Architect Folger Johnson contributed to the cultural vitality of Portland and other communities in Oregon through his designs of houses and civic buildings and his public service to municipal and statewide institutions. His career spanned forty years, a period in which Portland underwent significant growth, and he is remembered for his deftness with diverse architectural styles. Several of his buildings are on the National Register of Historic Places, including three Carnegie libraries and the prestigious Town Club.

Folger Johnson was born in Columbus, Georgia, on July 4, 1882, the son of Walter and Florence Johnson and the grandson of Georgia Governor James Johnson. He graduated from the Georgia Institute of Technology in 1902 with an engineering degree and received a Bachelor of Arts degree in architecture from Columbia University in 1910, which included two years of study at the École des Beaux-Arts in Paris. In 1911, he and his classmate, architect MacDonald F. Mayer, moved their New York City partnership to Portland, the home of Johnson's fiance, Edith Waldo.

After Johnson and Mayer terminated their partnership in 1916, Johnson practiced architecture as a solo practitioner and in partnership with Jamieson Parker (1919–1929) and Carl H. Wallwork (1920–1940). He also served as mentor to John K. Dukehart and Elizabeth P. Kinne, who eventually took over his practice. He and Edith, the daughter of John B. Waldo and Clara Humason Waldo of Salem, married in 1914; they had one child, Folger Johnson Jr., who became a federal judge. Following Edith’s death in 1939, Johnson married Shelby Martin Payne.

The refinement of Johnson’s designs and his mastery of revival styles can be attributed to his study and travels in Europe, as well as to the careful attention he gave to architectural detailing. Eleven of the buildings he designed are listed on the National Register of Historic Places, including the Town Club in southwest Portland (1931) and Rockholm, the Rockey mansion on the Willamette River (1913), both in the Mediterranean Revival style. He designed the Albertina Kerr Nursery in Portland, completed in 1921, using a Georgian-styled formal symmetry. The building, which has terra cotta medallions and tympanum, was inspired by the Foundling Hospital in Florence, Italy, which was designed by Renaissance master Filippo Brunelleschi.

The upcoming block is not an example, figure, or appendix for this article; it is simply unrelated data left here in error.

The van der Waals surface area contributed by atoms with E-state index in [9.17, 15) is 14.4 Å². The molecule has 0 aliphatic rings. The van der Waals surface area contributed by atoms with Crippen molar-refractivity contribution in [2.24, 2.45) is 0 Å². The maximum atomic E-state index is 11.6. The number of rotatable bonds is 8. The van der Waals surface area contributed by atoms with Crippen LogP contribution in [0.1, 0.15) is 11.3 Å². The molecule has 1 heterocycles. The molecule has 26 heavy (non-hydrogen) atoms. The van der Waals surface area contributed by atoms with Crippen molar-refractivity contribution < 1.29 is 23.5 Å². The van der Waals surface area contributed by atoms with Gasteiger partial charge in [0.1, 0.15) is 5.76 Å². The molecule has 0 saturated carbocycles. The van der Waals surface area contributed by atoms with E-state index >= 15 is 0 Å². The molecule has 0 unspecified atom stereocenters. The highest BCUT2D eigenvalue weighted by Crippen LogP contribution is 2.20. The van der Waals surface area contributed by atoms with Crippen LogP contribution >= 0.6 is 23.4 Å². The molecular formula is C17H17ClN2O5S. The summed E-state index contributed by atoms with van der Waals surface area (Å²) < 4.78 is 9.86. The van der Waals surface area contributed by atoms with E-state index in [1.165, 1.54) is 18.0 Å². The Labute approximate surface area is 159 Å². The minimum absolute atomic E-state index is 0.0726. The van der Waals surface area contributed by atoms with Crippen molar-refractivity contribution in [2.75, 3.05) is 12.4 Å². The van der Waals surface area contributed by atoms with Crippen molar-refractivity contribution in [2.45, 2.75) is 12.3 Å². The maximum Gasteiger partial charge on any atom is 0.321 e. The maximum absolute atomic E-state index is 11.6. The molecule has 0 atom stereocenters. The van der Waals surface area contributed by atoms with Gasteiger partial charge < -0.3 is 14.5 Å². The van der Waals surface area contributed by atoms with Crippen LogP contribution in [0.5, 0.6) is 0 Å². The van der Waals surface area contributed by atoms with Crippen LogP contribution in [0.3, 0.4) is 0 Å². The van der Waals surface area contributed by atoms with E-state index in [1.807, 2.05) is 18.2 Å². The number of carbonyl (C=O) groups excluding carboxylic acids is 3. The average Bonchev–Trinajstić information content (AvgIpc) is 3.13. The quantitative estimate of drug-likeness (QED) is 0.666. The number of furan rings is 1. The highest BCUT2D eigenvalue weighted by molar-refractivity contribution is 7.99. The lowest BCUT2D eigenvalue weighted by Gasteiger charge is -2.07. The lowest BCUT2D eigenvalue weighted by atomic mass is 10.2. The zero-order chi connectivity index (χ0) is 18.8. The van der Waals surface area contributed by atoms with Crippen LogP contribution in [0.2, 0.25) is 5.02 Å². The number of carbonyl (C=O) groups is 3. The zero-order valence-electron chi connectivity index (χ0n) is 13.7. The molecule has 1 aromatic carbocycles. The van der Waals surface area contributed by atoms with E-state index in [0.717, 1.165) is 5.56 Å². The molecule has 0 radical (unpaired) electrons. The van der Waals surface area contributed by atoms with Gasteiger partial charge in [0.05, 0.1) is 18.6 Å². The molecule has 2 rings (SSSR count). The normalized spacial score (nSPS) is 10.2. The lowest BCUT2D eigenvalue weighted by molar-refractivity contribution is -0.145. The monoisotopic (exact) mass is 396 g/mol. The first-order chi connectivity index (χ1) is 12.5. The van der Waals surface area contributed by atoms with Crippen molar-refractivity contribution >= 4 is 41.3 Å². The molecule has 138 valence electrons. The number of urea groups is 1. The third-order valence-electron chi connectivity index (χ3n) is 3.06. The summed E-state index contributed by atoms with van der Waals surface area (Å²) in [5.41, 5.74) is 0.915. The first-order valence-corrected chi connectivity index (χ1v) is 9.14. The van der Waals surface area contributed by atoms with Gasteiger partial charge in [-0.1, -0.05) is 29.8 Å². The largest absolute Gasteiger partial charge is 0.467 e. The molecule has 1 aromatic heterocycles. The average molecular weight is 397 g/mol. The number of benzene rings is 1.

Johnson was lead architect for seven Carnegie libraries in Oregon, three of which are on the National Register: the Tudor-influenced Gresham Library (1913), the Italian Renaissance Revival-style Umatilla County Library in Pendleton (from 1916), and the Colonial Revival Arleta Library, renamed the Wikman Building, in southeast Portland (1918). His other Carnegie designs are the branch library in St. Johns, the South Portland library in the Lair Hill neighborhood, the Rose City Park Library, and the library in Hermiston.

As co-architect with Mayer, Johnson designed the Jacobs-Wilson “Swiss Chalet” (on the National Register) and the Piedmont Presbyterian Church, both in 1913. In 1916, he was a consultant to Benson Polytechnic High School, and he designed the Seaside Hotel on the Oregon Coast in 1920 (later replaced by the Shilo Inn). Johnson was design architect for the Oregon State Fair Poultry Building in Salem in 1921 and in 1929 the architect for the Swigert house (both on the National Register) and the Highlands Racquet Club.

Johnson was known for his Southern charm and his civic activities. He served in leadership positions for the Oregon chapter of the American Institute of Architects, sat on the Oregon State Board of Architect Examiners, and for many years was a guest lecturer for the University of Oregon architectural program. He was a member of the Portland Planning Commission, the Portland Art Council, the Portland Chamber of Commerce, and the City Club of Portland, and he and his wife Edith were active supporters of Portland's Civic Theater.

In 1940, Johnson’s influence on the state’s architecture grew when he was appointed director of the Federal Housing Administration for Oregon, a post he held until 1950. He oversaw federal assistance for shipbuilders' housing during World War II and addressed the housing shortage veterans faced after the war.

Johnson retired from his architectural practice in 1965. He died five years later, on November 4, 1970.

 

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